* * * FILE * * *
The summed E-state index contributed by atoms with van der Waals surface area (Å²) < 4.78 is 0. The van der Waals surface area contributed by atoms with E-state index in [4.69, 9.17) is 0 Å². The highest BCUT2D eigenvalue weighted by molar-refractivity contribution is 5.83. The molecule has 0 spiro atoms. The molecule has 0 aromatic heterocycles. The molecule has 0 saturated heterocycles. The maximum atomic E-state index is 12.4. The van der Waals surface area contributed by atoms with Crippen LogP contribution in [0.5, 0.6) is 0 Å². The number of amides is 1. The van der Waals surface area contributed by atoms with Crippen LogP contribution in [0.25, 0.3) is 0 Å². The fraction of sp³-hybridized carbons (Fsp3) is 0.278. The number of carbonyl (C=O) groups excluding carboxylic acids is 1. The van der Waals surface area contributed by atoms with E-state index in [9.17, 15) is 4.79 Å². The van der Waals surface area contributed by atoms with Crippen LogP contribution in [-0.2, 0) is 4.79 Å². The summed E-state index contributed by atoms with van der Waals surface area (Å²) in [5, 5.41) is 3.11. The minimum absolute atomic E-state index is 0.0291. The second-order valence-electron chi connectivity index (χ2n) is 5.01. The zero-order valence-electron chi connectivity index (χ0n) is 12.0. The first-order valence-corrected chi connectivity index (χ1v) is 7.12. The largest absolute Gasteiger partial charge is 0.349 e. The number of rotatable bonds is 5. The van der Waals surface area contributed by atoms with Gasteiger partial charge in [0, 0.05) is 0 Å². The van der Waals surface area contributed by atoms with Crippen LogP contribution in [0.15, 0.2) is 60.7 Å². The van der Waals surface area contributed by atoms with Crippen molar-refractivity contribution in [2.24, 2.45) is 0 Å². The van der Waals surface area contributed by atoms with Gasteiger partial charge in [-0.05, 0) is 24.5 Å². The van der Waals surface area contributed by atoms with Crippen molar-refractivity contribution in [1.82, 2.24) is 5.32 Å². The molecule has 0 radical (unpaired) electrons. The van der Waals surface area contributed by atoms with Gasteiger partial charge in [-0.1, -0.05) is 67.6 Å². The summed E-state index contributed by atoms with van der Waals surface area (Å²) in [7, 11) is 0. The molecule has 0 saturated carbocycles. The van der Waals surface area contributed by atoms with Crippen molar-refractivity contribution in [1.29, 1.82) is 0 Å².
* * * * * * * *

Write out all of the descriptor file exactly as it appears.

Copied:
The summed E-state index contributed by atoms with van der Waals surface area (Å²) < 4.78 is 0. The van der Waals surface area contributed by atoms with E-state index in [4.69, 9.17) is 0 Å². The highest BCUT2D eigenvalue weighted by molar-refractivity contribution is 5.83. The molecule has 0 spiro atoms. The molecule has 0 aromatic heterocycles. The molecule has 0 saturated heterocycles. The maximum atomic E-state index is 12.4. The van der Waals surface area contributed by atoms with Crippen LogP contribution in [0.5, 0.6) is 0 Å². The number of amides is 1. The van der Waals surface area contributed by atoms with Crippen LogP contribution in [0.25, 0.3) is 0 Å². The fraction of sp³-hybridized carbons (Fsp3) is 0.278. The number of carbonyl (C=O) groups excluding carboxylic acids is 1. The van der Waals surface area contributed by atoms with E-state index in [9.17, 15) is 4.79 Å². The van der Waals surface area contributed by atoms with Crippen LogP contribution in [-0.2, 0) is 4.79 Å². The summed E-state index contributed by atoms with van der Waals surface area (Å²) in [5, 5.41) is 3.11. The minimum absolute atomic E-state index is 0.0291. The second-order valence-electron chi connectivity index (χ2n) is 5.01. The zero-order valence-electron chi connectivity index (χ0n) is 12.0. The first-order valence-corrected chi connectivity index (χ1v) is 7.12. The largest absolute Gasteiger partial charge is 0.349 e. The number of rotatable bonds is 5. The van der Waals surface area contributed by atoms with Gasteiger partial charge in [0, 0.05) is 0 Å². The van der Waals surface area contributed by atoms with Crippen LogP contribution in [0.15, 0.2) is 60.7 Å². The van der Waals surface area contributed by atoms with Crippen molar-refractivity contribution in [2.24, 2.45) is 0 Å². The van der Waals surface area contributed by atoms with Gasteiger partial charge in [-0.05, 0) is 24.5 Å². The van der Waals surface area contributed by atoms with Crippen molar-refractivity contribution in [1.82, 2.24) is 5.32 Å². The molecule has 0 radical (unpaired) electrons. The van der Waals surface area contributed by atoms with Gasteiger partial charge in [-0.1, -0.05) is 67.6 Å². The summed E-state index contributed by atoms with van der Waals surface area (Å²) in [7, 11) is 0. The molecule has 0 saturated carbocycles. The van der Waals surface area contributed by atoms with Crippen molar-refractivity contribution in [1.29, 1.82) is 0 Å².